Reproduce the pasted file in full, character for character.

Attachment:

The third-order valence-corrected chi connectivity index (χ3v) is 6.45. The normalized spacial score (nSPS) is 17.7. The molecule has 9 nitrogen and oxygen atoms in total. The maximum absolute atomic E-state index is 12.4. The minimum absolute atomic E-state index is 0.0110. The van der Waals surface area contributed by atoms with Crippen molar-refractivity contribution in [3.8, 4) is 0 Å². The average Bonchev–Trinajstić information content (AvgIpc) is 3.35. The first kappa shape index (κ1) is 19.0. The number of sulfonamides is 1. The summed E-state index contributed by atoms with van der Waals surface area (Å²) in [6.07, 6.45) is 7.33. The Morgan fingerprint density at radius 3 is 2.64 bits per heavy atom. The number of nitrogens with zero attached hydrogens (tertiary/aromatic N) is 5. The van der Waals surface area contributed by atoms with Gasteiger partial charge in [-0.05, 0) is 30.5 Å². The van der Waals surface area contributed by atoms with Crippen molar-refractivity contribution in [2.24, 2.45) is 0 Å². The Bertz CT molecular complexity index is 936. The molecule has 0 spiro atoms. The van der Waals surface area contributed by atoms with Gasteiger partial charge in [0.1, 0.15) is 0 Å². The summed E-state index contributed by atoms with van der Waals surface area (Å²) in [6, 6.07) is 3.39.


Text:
The third-order valence-corrected chi connectivity index (χ3v) is 6.45. The normalized spacial score (nSPS) is 17.7. The molecule has 9 nitrogen and oxygen atoms in total. The maximum absolute atomic E-state index is 12.4. The minimum absolute atomic E-state index is 0.0110. The van der Waals surface area contributed by atoms with Crippen molar-refractivity contribution in [3.8, 4) is 0 Å². The average Bonchev–Trinajstić information content (AvgIpc) is 3.35. The first kappa shape index (κ1) is 19.0. The number of sulfonamides is 1. The summed E-state index contributed by atoms with van der Waals surface area (Å²) in [6.07, 6.45) is 7.33. The Morgan fingerprint density at radius 3 is 2.64 bits per heavy atom. The number of nitrogens with zero attached hydrogens (tertiary/aromatic N) is 5. The van der Waals surface area contributed by atoms with Gasteiger partial charge in [-0.05, 0) is 30.5 Å². The van der Waals surface area contributed by atoms with Crippen molar-refractivity contribution in [2.24, 2.45) is 0 Å². The Bertz CT molecular complexity index is 936. The molecule has 0 spiro atoms. The van der Waals surface area contributed by atoms with Gasteiger partial charge in [0.1, 0.15) is 0 Å². The summed E-state index contributed by atoms with van der Waals surface area (Å²) in [6, 6.07) is 3.39.